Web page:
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The Spokesman-Review Newspaper
Spokane, Washington  Est. May 19, 1883

Ballot measure meant to prevent gerrymandering in Spokane passing overwhelmingly

Voters appear to overwhelmingly believe the Spokane City Council should lose some of its authority over the redistricting process.  (Christopher Anderson)

Voters overwhelmingly approved a Spokane ballot measure that will limit the ability for the Spokane City Council to draw its own districts following accusations of gerrymandering in 2022.

The measure, which needed a simple majority to pass, was one of the most successful in the county as of Wednesday night, bringing in 67% of the vote after initial results.

“I think it’s great that the public saw through some of the technical pieces there and saw that this was a good reform,” said Councilman Michael Cathcart, who had championed the proposed change. “We may not see it in action for several years, but it should result in a much better process once we engage in redistricting next time.”

The measure will amend the city charter, which acts as a sort of local constitution.

Every decade, Spokane redraws the boundaries of its three City Council districts to ensure each has roughly the same number of residents based on the recently released data from the U.S. Census. The residents within those districts can then elect two council members to represent their district on the City Council, in addition to a mayor and city council president who are elected citywide.

Measure 2 will significantly dilute the power of the City Council over that redistricting process, with the hopes of preventing a repeat of the contentious reshaping of district boundaries in 2022. It was co-sponsored by Councilman Zack Zappone, who was accused of partisan gerrymandering, though a Spokane County Superior Court judge eventually ruled that he had not violated the law.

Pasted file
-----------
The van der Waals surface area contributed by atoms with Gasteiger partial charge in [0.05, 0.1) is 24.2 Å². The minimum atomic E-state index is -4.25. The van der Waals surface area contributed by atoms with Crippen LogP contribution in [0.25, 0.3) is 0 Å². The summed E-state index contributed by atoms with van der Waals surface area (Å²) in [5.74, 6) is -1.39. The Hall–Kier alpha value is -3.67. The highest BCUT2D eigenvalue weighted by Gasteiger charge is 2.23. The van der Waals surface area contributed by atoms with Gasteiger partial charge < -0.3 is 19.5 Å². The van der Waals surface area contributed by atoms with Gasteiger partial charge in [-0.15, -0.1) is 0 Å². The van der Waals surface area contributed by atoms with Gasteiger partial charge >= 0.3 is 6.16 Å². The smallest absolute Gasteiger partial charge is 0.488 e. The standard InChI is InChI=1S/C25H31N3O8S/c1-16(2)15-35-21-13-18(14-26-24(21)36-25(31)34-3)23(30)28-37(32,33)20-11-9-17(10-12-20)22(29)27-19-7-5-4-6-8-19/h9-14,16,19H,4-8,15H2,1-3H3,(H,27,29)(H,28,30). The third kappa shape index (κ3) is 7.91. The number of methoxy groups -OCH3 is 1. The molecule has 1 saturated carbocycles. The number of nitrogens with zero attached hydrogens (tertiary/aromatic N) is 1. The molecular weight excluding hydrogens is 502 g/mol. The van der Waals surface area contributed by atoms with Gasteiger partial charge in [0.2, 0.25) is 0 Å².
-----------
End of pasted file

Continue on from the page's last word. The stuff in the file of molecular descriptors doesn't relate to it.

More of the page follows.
In 2022, the city tasked three volunteers, appointed by the mayor and approved by the City Council, with drawing possible new maps. Zappone served as a nonvoting advisory member of that committee.

The volunteers recommended a map to the City Council after a prolonged process, only for the council to vote instead to adopt a map drawn by Zappone and which was believed to benefit liberal candidates for city office, including for Zappone’s re-election prospects.

Zappone has consistently stated in public that his only motivation in drafting the map the way he did was to reunify neighborhoods that had been split between council districts.

A judge in April found that Zappone and the City Council had not engaged in gerrymandering, but added that the councilman had appeared to violate the spirit of the law.

Measure 2 has three key provisions meant to prevent future perceptions of partisan interference.

First, it expands the redistricting commission from three members to seven. The mayor would appoint three members, one from each existing district, and the City Council would appoint three. Those six members would vote to appoint a nonvoting seventh member who would act as chairperson.

The second key provision would bar the City Council from replacing the redistricting commission’s recommended map with one drafted by the council, as occurred in 2022. If a council majority votes against the recommendation, the commission would have to draft a new map. If no map could be agreed upon, the decision would be made by a municipal court judge.

Finally, Cathcart’s charter amendment would create a process for local residents to request a redistricting process in the middle of the decennial. Redistricting typically occurs every 10 years after the census is published. While the City Council can redistrict in the middle of this 10-year cycle, it has never exercised that power. The threshold for a citizen petition to call for a mid-decennial redistricting would be 10% of recent voters.

Preventing the breakup of neighborhoods during future redistricting efforts would also be codified as a priority for the commission under the modified ballot measure.